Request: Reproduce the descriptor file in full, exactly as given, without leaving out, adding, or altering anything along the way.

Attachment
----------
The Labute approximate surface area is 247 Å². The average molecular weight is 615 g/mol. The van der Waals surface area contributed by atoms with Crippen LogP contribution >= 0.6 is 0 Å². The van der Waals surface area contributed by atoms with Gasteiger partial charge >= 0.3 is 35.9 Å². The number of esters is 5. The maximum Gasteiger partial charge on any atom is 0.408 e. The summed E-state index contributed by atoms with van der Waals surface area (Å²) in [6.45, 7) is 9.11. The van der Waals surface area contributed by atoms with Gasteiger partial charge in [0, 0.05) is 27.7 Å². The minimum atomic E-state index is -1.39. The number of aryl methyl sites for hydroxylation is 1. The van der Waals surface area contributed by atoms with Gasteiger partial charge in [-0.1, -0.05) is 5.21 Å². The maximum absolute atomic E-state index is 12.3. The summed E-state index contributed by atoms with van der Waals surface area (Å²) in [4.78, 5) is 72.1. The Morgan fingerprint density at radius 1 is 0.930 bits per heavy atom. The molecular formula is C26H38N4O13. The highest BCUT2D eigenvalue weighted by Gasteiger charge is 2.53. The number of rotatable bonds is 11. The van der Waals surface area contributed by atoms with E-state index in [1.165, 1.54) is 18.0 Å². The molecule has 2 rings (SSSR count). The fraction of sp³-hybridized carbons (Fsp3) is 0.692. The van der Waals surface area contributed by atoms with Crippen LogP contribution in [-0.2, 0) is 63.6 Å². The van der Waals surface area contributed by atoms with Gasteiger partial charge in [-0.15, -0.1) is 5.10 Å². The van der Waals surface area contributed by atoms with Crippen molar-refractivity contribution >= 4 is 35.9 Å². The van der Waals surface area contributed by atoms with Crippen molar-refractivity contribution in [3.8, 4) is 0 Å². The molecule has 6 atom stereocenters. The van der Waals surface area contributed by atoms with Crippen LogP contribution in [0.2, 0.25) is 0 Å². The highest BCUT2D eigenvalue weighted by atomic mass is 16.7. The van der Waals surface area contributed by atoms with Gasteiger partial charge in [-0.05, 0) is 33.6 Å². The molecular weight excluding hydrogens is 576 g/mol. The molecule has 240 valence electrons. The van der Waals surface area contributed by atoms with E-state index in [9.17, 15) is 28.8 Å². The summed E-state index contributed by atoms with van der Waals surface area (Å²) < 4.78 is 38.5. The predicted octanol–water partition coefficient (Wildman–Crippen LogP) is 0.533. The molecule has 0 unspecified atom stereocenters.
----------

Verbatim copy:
The Labute approximate surface area is 247 Å². The average molecular weight is 615 g/mol. The van der Waals surface area contributed by atoms with Crippen LogP contribution >= 0.6 is 0 Å². The van der Waals surface area contributed by atoms with Gasteiger partial charge >= 0.3 is 35.9 Å². The number of esters is 5. The maximum Gasteiger partial charge on any atom is 0.408 e. The summed E-state index contributed by atoms with van der Waals surface area (Å²) in [6.45, 7) is 9.11. The van der Waals surface area contributed by atoms with Gasteiger partial charge in [0, 0.05) is 27.7 Å². The minimum atomic E-state index is -1.39. The number of aryl methyl sites for hydroxylation is 1. The van der Waals surface area contributed by atoms with Gasteiger partial charge in [-0.1, -0.05) is 5.21 Å². The maximum absolute atomic E-state index is 12.3. The summed E-state index contributed by atoms with van der Waals surface area (Å²) in [4.78, 5) is 72.1. The Morgan fingerprint density at radius 1 is 0.930 bits per heavy atom. The molecular formula is C26H38N4O13. The highest BCUT2D eigenvalue weighted by Gasteiger charge is 2.53. The number of rotatable bonds is 11. The van der Waals surface area contributed by atoms with E-state index in [1.165, 1.54) is 18.0 Å². The molecule has 2 rings (SSSR count). The fraction of sp³-hybridized carbons (Fsp3) is 0.692. The van der Waals surface area contributed by atoms with Crippen LogP contribution in [-0.2, 0) is 63.6 Å². The van der Waals surface area contributed by atoms with Gasteiger partial charge in [-0.15, -0.1) is 5.10 Å². The van der Waals surface area contributed by atoms with Crippen molar-refractivity contribution >= 4 is 35.9 Å². The van der Waals surface area contributed by atoms with Crippen molar-refractivity contribution in [3.8, 4) is 0 Å². The molecule has 6 atom stereocenters. The van der Waals surface area contributed by atoms with Crippen LogP contribution in [0.2, 0.25) is 0 Å². The highest BCUT2D eigenvalue weighted by atomic mass is 16.7. The van der Waals surface area contributed by atoms with Gasteiger partial charge in [-0.05, 0) is 33.6 Å². The molecular weight excluding hydrogens is 576 g/mol. The molecule has 240 valence electrons. The van der Waals surface area contributed by atoms with E-state index in [9.17, 15) is 28.8 Å². The summed E-state index contributed by atoms with van der Waals surface area (Å²) < 4.78 is 38.5. The predicted octanol–water partition coefficient (Wildman–Crippen LogP) is 0.533. The molecule has 0 unspecified atom stereocenters.